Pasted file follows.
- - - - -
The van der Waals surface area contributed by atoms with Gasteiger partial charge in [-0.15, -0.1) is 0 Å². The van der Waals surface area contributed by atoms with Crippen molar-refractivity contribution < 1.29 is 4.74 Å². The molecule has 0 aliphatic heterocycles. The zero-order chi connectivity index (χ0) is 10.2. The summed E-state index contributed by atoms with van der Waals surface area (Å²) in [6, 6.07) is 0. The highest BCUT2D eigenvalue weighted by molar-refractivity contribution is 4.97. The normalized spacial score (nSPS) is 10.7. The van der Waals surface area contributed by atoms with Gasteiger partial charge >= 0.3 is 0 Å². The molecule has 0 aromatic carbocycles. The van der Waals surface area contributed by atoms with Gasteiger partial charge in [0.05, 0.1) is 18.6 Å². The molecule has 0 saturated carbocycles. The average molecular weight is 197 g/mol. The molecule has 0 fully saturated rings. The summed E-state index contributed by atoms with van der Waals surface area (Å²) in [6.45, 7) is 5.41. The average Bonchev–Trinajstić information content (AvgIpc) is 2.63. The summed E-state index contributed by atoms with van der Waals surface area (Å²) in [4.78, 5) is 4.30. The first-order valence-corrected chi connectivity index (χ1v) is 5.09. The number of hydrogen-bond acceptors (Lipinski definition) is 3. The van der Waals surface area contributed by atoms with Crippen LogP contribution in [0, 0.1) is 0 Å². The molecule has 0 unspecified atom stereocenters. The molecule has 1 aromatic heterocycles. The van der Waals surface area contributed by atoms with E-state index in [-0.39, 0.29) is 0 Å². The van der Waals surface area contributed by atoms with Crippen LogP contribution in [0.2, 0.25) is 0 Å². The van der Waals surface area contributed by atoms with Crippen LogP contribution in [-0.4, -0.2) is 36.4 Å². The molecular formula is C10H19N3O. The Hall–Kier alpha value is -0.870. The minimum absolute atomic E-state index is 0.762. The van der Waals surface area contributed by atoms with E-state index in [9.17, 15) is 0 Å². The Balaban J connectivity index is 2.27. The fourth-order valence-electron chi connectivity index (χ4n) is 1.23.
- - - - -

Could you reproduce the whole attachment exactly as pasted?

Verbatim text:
The van der Waals surface area contributed by atoms with Gasteiger partial charge in [-0.15, -0.1) is 0 Å². The van der Waals surface area contributed by atoms with Crippen molar-refractivity contribution < 1.29 is 4.74 Å². The molecule has 0 aliphatic heterocycles. The zero-order chi connectivity index (χ0) is 10.2. The summed E-state index contributed by atoms with van der Waals surface area (Å²) in [6, 6.07) is 0. The highest BCUT2D eigenvalue weighted by molar-refractivity contribution is 4.97. The normalized spacial score (nSPS) is 10.7. The van der Waals surface area contributed by atoms with Gasteiger partial charge >= 0.3 is 0 Å². The molecule has 0 aromatic carbocycles. The van der Waals surface area contributed by atoms with Gasteiger partial charge in [0.05, 0.1) is 18.6 Å². The molecule has 0 saturated carbocycles. The average molecular weight is 197 g/mol. The molecule has 0 fully saturated rings. The summed E-state index contributed by atoms with van der Waals surface area (Å²) in [6.45, 7) is 5.41. The average Bonchev–Trinajstić information content (AvgIpc) is 2.63. The summed E-state index contributed by atoms with van der Waals surface area (Å²) in [4.78, 5) is 4.30. The first-order valence-corrected chi connectivity index (χ1v) is 5.09. The number of hydrogen-bond acceptors (Lipinski definition) is 3. The van der Waals surface area contributed by atoms with Crippen LogP contribution in [0, 0.1) is 0 Å². The molecule has 0 unspecified atom stereocenters. The molecule has 1 aromatic heterocycles. The van der Waals surface area contributed by atoms with E-state index in [-0.39, 0.29) is 0 Å². The van der Waals surface area contributed by atoms with Crippen LogP contribution in [0.2, 0.25) is 0 Å². The van der Waals surface area contributed by atoms with Crippen LogP contribution in [-0.4, -0.2) is 36.4 Å². The molecular formula is C10H19N3O. The Hall–Kier alpha value is -0.870. The minimum absolute atomic E-state index is 0.762. The van der Waals surface area contributed by atoms with E-state index in [9.17, 15) is 0 Å². The Balaban J connectivity index is 2.27. The fourth-order valence-electron chi connectivity index (χ4n) is 1.23.